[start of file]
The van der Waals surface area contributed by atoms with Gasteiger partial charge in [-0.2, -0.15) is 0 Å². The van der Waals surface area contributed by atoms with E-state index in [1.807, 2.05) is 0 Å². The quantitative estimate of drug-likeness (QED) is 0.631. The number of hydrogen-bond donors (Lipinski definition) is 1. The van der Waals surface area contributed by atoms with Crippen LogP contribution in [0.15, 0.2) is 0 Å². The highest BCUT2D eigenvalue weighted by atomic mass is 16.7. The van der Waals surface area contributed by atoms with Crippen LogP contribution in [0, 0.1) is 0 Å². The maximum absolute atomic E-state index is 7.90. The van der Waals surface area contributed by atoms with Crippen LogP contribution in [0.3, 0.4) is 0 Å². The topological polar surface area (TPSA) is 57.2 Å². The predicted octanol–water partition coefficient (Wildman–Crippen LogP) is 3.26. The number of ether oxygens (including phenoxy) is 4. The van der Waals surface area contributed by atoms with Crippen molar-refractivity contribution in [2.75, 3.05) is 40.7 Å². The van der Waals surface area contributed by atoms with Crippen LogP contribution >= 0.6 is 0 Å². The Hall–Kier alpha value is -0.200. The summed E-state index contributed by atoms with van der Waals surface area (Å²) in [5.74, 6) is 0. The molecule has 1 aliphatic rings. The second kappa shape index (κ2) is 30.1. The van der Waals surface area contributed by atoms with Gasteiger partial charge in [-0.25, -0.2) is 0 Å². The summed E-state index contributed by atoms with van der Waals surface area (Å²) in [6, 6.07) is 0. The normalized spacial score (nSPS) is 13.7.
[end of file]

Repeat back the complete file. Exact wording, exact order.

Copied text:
The van der Waals surface area contributed by atoms with Gasteiger partial charge in [-0.2, -0.15) is 0 Å². The van der Waals surface area contributed by atoms with E-state index in [1.807, 2.05) is 0 Å². The quantitative estimate of drug-likeness (QED) is 0.631. The number of hydrogen-bond donors (Lipinski definition) is 1. The van der Waals surface area contributed by atoms with Crippen LogP contribution in [0.15, 0.2) is 0 Å². The highest BCUT2D eigenvalue weighted by atomic mass is 16.7. The van der Waals surface area contributed by atoms with Crippen LogP contribution in [0, 0.1) is 0 Å². The maximum absolute atomic E-state index is 7.90. The van der Waals surface area contributed by atoms with Crippen LogP contribution in [0.3, 0.4) is 0 Å². The topological polar surface area (TPSA) is 57.2 Å². The predicted octanol–water partition coefficient (Wildman–Crippen LogP) is 3.26. The number of ether oxygens (including phenoxy) is 4. The van der Waals surface area contributed by atoms with Crippen molar-refractivity contribution in [2.75, 3.05) is 40.7 Å². The van der Waals surface area contributed by atoms with Crippen LogP contribution >= 0.6 is 0 Å². The Hall–Kier alpha value is -0.200. The summed E-state index contributed by atoms with van der Waals surface area (Å²) in [5.74, 6) is 0. The molecule has 1 aliphatic rings. The second kappa shape index (κ2) is 30.1. The van der Waals surface area contributed by atoms with Gasteiger partial charge in [-0.25, -0.2) is 0 Å². The summed E-state index contributed by atoms with van der Waals surface area (Å²) in [6, 6.07) is 0. The normalized spacial score (nSPS) is 13.7.